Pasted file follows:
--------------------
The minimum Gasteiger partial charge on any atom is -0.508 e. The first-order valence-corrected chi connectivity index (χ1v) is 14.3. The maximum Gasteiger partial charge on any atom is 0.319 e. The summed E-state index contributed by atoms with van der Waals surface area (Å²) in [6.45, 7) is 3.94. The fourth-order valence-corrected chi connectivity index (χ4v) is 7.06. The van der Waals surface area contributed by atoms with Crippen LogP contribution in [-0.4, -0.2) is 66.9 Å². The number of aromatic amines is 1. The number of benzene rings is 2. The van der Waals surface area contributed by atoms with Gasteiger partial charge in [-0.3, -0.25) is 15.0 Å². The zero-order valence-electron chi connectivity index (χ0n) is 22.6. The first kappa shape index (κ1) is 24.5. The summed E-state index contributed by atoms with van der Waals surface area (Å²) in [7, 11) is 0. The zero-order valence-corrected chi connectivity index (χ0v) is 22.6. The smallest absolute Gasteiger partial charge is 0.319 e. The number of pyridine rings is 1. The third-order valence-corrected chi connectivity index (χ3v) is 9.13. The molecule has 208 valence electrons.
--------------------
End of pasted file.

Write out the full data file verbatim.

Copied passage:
The minimum Gasteiger partial charge on any atom is -0.508 e. The first-order valence-corrected chi connectivity index (χ1v) is 14.3. The maximum Gasteiger partial charge on any atom is 0.319 e. The summed E-state index contributed by atoms with van der Waals surface area (Å²) in [6.45, 7) is 3.94. The fourth-order valence-corrected chi connectivity index (χ4v) is 7.06. The van der Waals surface area contributed by atoms with Crippen LogP contribution in [-0.4, -0.2) is 66.9 Å². The number of aromatic amines is 1. The number of benzene rings is 2. The van der Waals surface area contributed by atoms with Gasteiger partial charge in [-0.3, -0.25) is 15.0 Å². The zero-order valence-electron chi connectivity index (χ0n) is 22.6. The first kappa shape index (κ1) is 24.5. The summed E-state index contributed by atoms with van der Waals surface area (Å²) in [7, 11) is 0. The zero-order valence-corrected chi connectivity index (χ0v) is 22.6. The smallest absolute Gasteiger partial charge is 0.319 e. The number of pyridine rings is 1. The third-order valence-corrected chi connectivity index (χ3v) is 9.13. The molecule has 208 valence electrons.